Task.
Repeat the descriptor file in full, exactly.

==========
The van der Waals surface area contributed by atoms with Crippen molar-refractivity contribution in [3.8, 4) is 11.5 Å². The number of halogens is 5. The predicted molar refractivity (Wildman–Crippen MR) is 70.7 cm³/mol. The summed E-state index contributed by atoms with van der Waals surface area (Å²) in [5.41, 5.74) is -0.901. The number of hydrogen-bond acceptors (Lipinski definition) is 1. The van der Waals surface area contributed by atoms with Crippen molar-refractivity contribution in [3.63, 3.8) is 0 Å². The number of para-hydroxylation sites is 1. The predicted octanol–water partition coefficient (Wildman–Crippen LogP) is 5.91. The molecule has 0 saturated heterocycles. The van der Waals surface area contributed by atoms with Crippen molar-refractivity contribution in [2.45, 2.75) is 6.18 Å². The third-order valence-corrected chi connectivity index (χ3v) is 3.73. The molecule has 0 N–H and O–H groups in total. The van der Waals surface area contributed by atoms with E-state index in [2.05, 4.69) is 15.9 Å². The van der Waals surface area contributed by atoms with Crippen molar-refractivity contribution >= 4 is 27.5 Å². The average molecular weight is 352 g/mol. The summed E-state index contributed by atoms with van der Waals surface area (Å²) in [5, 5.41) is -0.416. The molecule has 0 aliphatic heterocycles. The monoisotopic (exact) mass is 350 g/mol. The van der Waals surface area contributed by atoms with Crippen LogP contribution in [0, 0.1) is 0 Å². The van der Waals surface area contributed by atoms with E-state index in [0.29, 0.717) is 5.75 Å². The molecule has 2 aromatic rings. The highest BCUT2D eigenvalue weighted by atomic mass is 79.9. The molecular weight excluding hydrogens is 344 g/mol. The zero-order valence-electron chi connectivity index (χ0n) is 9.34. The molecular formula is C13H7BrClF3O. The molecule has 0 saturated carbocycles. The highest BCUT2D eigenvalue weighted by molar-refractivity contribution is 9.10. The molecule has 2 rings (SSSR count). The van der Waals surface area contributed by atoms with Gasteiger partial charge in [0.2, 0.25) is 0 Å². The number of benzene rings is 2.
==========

The van der Waals surface area contributed by atoms with Crippen molar-refractivity contribution in [3.8, 4) is 11.5 Å². The number of halogens is 5. The predicted molar refractivity (Wildman–Crippen MR) is 70.7 cm³/mol. The summed E-state index contributed by atoms with van der Waals surface area (Å²) in [5.41, 5.74) is -0.901. The number of hydrogen-bond acceptors (Lipinski definition) is 1. The van der Waals surface area contributed by atoms with Crippen molar-refractivity contribution in [3.63, 3.8) is 0 Å². The number of para-hydroxylation sites is 1. The predicted octanol–water partition coefficient (Wildman–Crippen LogP) is 5.91. The molecule has 0 saturated heterocycles. The van der Waals surface area contributed by atoms with Crippen molar-refractivity contribution in [2.45, 2.75) is 6.18 Å². The third-order valence-corrected chi connectivity index (χ3v) is 3.73. The molecule has 0 N–H and O–H groups in total. The van der Waals surface area contributed by atoms with E-state index in [2.05, 4.69) is 15.9 Å². The van der Waals surface area contributed by atoms with Crippen molar-refractivity contribution >= 4 is 27.5 Å². The average molecular weight is 352 g/mol. The summed E-state index contributed by atoms with van der Waals surface area (Å²) in [5, 5.41) is -0.416. The molecule has 0 aliphatic heterocycles. The monoisotopic (exact) mass is 350 g/mol. The van der Waals surface area contributed by atoms with Crippen LogP contribution in [0, 0.1) is 0 Å². The van der Waals surface area contributed by atoms with E-state index in [0.29, 0.717) is 5.75 Å². The molecule has 2 aromatic rings. The highest BCUT2D eigenvalue weighted by atomic mass is 79.9. The molecular weight excluding hydrogens is 344 g/mol. The zero-order valence-electron chi connectivity index (χ0n) is 9.34. The molecular formula is C13H7BrClF3O. The molecule has 0 saturated carbocycles. The highest BCUT2D eigenvalue weighted by molar-refractivity contribution is 9.10. The molecule has 2 rings (SSSR count). The van der Waals surface area contributed by atoms with Gasteiger partial charge in [0.2, 0.25) is 0 Å². The number of benzene rings is 2.